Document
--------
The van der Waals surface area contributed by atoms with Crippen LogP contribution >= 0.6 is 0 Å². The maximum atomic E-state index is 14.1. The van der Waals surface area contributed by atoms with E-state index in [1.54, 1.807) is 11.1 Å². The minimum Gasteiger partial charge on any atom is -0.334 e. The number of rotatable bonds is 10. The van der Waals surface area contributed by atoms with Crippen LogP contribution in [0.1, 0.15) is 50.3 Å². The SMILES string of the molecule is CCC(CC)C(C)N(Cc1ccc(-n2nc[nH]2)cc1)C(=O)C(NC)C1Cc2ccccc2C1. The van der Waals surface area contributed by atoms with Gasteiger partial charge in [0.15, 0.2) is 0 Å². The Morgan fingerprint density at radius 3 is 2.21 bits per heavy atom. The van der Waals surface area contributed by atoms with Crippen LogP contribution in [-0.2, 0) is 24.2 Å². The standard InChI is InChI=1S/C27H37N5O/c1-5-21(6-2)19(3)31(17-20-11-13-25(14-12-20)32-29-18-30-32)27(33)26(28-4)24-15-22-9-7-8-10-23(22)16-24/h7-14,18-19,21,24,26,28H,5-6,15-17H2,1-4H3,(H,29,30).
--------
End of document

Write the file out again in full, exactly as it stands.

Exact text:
The van der Waals surface area contributed by atoms with Crippen LogP contribution >= 0.6 is 0 Å². The maximum atomic E-state index is 14.1. The van der Waals surface area contributed by atoms with E-state index in [1.54, 1.807) is 11.1 Å². The minimum Gasteiger partial charge on any atom is -0.334 e. The number of rotatable bonds is 10. The van der Waals surface area contributed by atoms with Crippen LogP contribution in [0.1, 0.15) is 50.3 Å². The SMILES string of the molecule is CCC(CC)C(C)N(Cc1ccc(-n2nc[nH]2)cc1)C(=O)C(NC)C1Cc2ccccc2C1. The van der Waals surface area contributed by atoms with Gasteiger partial charge in [0.15, 0.2) is 0 Å². The Morgan fingerprint density at radius 3 is 2.21 bits per heavy atom. The van der Waals surface area contributed by atoms with Crippen LogP contribution in [-0.2, 0) is 24.2 Å². The standard InChI is InChI=1S/C27H37N5O/c1-5-21(6-2)19(3)31(17-20-11-13-25(14-12-20)32-29-18-30-32)27(33)26(28-4)24-15-22-9-7-8-10-23(22)16-24/h7-14,18-19,21,24,26,28H,5-6,15-17H2,1-4H3,(H,29,30).